COLUMBUS, Kan. (AP) — Southeast Kansas and southwest Missouri are expected to profit from a national championship in sporting clays shooting taking place at Claythorne Lodge in Cherokee County.
The U.S. Open Sporting Clays Championship starts Monday and runs through Sunday. It is expected to draw shooters from up to 47 states and several countries, The Wichita Eagle reported (http://bit.ly/1jMblu1 ).
Officials from surrounding towns are ready to welcome the tournament’s 1,200 participants to area motels and restaurants.
“It’s happening in Parsons. It’s happening in Pittsburg. It’s happening in Joplin and all the small towns,” said Jim Zaleski, Labette County tourism director. “This is all money coming in from the outside. We’re going to see a real up-kick in sales tax revenues.”
Sporting clays tournaments are set up on sprawling courses that are designed to be different from other courses. Machines throw or roll various sizes and colors of targets to replicate hunting situations, such as pheasants flying above treetops or rabbits running across the prairie.
Joe Cantey, owner of a shooting sports course in South Carolina, said about 300 target throwers will be spread over about 600 acres. More than 1.24 million targets could be launched through the week.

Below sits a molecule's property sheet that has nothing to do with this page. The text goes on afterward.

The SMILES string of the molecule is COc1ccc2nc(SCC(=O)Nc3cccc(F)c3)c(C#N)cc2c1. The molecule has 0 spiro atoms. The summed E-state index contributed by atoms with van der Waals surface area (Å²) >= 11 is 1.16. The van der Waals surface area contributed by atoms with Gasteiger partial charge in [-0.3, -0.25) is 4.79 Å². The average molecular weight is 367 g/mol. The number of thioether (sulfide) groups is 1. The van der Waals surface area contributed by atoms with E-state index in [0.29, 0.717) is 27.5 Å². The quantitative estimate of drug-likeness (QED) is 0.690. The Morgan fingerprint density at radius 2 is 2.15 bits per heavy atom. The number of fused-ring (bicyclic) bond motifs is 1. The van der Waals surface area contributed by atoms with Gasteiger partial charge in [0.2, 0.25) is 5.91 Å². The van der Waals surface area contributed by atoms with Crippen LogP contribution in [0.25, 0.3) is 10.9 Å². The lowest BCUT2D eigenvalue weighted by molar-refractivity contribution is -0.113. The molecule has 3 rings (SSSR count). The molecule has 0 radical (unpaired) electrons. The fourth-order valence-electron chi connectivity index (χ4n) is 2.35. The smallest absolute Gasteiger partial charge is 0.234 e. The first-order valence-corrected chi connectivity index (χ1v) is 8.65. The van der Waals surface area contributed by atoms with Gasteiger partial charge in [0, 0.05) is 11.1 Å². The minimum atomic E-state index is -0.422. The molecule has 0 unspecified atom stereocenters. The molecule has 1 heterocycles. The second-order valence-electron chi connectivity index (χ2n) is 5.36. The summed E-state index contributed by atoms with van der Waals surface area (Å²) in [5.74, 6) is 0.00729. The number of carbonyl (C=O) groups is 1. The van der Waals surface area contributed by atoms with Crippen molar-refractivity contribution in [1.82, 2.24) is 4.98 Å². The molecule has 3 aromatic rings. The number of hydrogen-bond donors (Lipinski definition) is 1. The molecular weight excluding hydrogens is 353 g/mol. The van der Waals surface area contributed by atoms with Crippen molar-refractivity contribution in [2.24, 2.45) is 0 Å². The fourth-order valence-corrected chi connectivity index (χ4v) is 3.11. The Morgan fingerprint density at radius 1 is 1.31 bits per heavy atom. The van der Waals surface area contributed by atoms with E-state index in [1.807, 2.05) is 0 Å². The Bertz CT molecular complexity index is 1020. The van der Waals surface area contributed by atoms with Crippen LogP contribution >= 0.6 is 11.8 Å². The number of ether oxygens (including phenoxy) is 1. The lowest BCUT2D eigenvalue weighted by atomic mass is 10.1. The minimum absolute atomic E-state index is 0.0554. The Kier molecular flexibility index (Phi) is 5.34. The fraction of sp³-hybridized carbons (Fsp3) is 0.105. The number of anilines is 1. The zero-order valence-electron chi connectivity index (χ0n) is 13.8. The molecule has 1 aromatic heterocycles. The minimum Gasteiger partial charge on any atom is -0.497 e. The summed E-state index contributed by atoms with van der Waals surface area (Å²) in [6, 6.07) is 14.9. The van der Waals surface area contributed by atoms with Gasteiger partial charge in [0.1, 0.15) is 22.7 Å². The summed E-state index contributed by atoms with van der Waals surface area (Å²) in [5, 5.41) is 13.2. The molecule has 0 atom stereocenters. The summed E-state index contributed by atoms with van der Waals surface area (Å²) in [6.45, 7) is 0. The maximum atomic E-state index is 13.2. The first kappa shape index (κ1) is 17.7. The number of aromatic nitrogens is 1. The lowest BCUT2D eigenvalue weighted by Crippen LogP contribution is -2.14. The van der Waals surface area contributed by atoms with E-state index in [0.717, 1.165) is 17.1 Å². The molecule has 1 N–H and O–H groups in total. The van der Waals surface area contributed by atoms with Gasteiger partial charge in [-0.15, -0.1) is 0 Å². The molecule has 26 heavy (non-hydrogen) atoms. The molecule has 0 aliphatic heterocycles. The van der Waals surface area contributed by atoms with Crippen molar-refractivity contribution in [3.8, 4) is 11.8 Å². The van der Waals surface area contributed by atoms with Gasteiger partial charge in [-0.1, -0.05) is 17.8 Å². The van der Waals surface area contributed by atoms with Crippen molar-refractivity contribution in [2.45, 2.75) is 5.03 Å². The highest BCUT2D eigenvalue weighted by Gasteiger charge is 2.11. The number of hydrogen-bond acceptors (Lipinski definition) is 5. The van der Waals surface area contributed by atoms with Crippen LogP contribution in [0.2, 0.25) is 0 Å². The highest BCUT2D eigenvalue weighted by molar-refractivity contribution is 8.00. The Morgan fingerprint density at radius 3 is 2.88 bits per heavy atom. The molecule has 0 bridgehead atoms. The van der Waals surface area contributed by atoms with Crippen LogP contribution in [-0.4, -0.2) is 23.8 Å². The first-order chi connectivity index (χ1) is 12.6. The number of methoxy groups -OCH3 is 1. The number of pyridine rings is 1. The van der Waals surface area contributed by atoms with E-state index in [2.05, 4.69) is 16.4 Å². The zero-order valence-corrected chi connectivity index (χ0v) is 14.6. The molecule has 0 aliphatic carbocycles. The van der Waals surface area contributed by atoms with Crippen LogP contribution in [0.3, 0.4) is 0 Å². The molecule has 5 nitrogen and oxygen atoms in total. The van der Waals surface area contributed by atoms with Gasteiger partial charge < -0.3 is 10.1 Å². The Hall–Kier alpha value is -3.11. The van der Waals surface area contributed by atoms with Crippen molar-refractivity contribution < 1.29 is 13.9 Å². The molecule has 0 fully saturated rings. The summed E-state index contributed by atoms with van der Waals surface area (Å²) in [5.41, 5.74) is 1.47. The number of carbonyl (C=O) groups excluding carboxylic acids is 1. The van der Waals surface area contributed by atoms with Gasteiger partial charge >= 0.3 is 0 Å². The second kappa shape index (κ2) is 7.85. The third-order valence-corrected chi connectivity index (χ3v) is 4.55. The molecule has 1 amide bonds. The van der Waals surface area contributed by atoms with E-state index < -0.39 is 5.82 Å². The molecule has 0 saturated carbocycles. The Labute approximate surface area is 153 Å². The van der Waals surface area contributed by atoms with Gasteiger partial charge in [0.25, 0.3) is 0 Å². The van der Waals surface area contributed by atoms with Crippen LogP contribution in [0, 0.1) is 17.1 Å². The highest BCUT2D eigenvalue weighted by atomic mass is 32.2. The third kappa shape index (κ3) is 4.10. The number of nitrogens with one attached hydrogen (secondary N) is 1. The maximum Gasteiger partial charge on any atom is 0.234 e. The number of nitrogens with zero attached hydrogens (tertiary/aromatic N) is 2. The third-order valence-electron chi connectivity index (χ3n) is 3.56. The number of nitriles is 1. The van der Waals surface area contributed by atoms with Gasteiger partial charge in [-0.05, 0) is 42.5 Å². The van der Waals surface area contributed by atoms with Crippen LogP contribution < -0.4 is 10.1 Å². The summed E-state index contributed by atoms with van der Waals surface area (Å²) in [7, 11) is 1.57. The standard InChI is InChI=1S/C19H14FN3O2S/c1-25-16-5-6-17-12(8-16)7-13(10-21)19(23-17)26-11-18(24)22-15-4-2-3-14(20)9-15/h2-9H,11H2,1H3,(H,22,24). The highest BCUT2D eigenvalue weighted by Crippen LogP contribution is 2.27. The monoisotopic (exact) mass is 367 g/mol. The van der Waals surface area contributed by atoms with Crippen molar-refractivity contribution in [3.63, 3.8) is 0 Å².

“It’s absolutely one of the best facilities in the country,” Cantey said. “We’re always glad to come to (southeast) Kansas.”
More than 200 people work at the event, said Frieda Lancaster, who owns Claythorne Lodge along with her husband, Sam. The shooting stations will be monitored by more than 100 referees, who ensure shooters’ safety, operate the target machines and score whether the targets are hit. The scores for many different classifications of shooters are kept at a command center with specially programmed computers.
When they aren’t competing, the participants are likely to be exploring the region, Zaleski said.
“Not everybody shoots every day, so they’ll have some free time,” Zaleski said. “It’s great that at most events, like conferences, we get (visitors) for three days. These people will be here for a week or more.”
Information from: The Wichita (Kan.) Eagle, http://www.kansas.com